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Category: Disaster

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Acute Flaccid Myelitis

The Centers for Disease Control and Prevention (CDC) offers resources and references related to ​Acute flaccid myelitis (AFM). AFM is a rare but serious condition. It affects the nervous system, specifically the area of spinal cord called gray matter, which causes the muscles and reflexes in the body to become weak.

CDC: Protect Yourself from Wildfire Smoke

The Centers for Disease Control and Prevention (CDC) offers information about how to protect yourself from wildfire smoke. 

Evidence-based guideline: Clinical evaluation and treatment of transverse myelitis

This review assess the evidence for diagnostic tests and therapies for transverse myelitis (Neurology Dec 2011, 77 (24) 2128-2134).

Severe acute respiratory syndrome and critical care medicine: The Toronto experience

The 2003 global outbreak of severe acute respiratory syndrome (SARS) provided numerous challenges to the delivery of critical care. The Toronto critical care community has learned important lessons from SARS, which will help in preparation for future disease outbreaks.(Crit Care Med 2005; 33[Suppl.]:S53–S60)

Severe acute respiratory distress syndrome (SARS): A critical care perspective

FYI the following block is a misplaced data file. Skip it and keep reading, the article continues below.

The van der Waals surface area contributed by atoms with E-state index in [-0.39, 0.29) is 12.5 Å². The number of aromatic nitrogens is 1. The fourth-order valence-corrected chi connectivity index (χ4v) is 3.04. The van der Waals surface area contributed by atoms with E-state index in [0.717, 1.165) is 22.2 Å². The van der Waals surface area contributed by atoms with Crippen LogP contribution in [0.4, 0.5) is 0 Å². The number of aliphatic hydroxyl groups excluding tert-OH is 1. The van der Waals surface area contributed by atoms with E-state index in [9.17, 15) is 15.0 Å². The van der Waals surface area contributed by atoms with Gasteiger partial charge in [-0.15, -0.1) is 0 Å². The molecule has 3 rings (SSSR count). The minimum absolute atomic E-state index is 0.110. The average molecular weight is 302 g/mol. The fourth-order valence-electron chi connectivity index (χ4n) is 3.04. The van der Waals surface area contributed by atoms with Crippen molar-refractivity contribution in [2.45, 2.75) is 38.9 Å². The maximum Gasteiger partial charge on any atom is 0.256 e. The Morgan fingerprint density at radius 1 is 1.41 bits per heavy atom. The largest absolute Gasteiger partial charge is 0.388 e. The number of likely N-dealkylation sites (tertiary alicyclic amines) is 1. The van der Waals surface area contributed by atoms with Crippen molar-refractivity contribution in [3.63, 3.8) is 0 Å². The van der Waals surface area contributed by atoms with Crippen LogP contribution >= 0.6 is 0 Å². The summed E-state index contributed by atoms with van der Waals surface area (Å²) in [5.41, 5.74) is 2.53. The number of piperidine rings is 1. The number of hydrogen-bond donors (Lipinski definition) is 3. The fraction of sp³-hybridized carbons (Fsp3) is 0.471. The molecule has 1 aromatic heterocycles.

This Critical Care Medicine article aims to review the epidemiology, clinical features, etiology, diagnosis, and management of severe acute respiratory syndrome (SARS) from a critical care perspective.

Middle East Respiratory Syndrome: Knowledge to Date

This Critical Care Medicine article provides a conceptual and clinical review of Middle East respiratory syndrome.
(Crit Care Med 2015; 43:1283-1290)

Lessons learned: Protection of healthcare workers from infectious disease risks

This Critical Care Medicine article summarizes current concepts on preventing occupationally acquired infections in healthcare workers.

Intentional and Natural Outbreaks of Infectious Disease

This chapter from Fundamental Disaster Management aims to:

  • Explain the general principles of surveillance for intentional and natural outbreaks of infectious disease.
  • Describe the clinical presentation of category A and category B agents and the related diagnostic tests, treatment, and infection-control measures.
  • Describe the clinical presentation of other potential emerging diseases and the related diagnostic tests, treatment, and infection-control measures.

Biohazard Disasters: Natural and International Outbreaks

This complimentary lesson module from SCCM’s Fundamental Disaster Management (FDM) course addresses, among other things, the differences between outbreaks and conventional disasters and implementing appropriate and effective infection control measures.

Critically ill patients with the Middle East respiratory syndrome: A multicenter retrospective cohort study

This Critical Care Medicine aims to describe patient characteristics, clinical manifestations, disease course including viral replication patterns, and outcomes of critically ill patients with severe acute respiratory infection from the Middle East respiratory syndrome and to compare these features with patients with severe acute respiratory infection due to other etiologies.

Disasters Produced by Natural Phenomena

Disasters produced by natural phenomena are sudden ecological events of sufficient magnitude to require external assistance. In recent years, these events have been affecting increasing numbers of people throughout the world. Since 2000, an average of 400 natural disasters a year have occurred worldwide, which is close to twice the occurrence in the 1980s and early 1990s.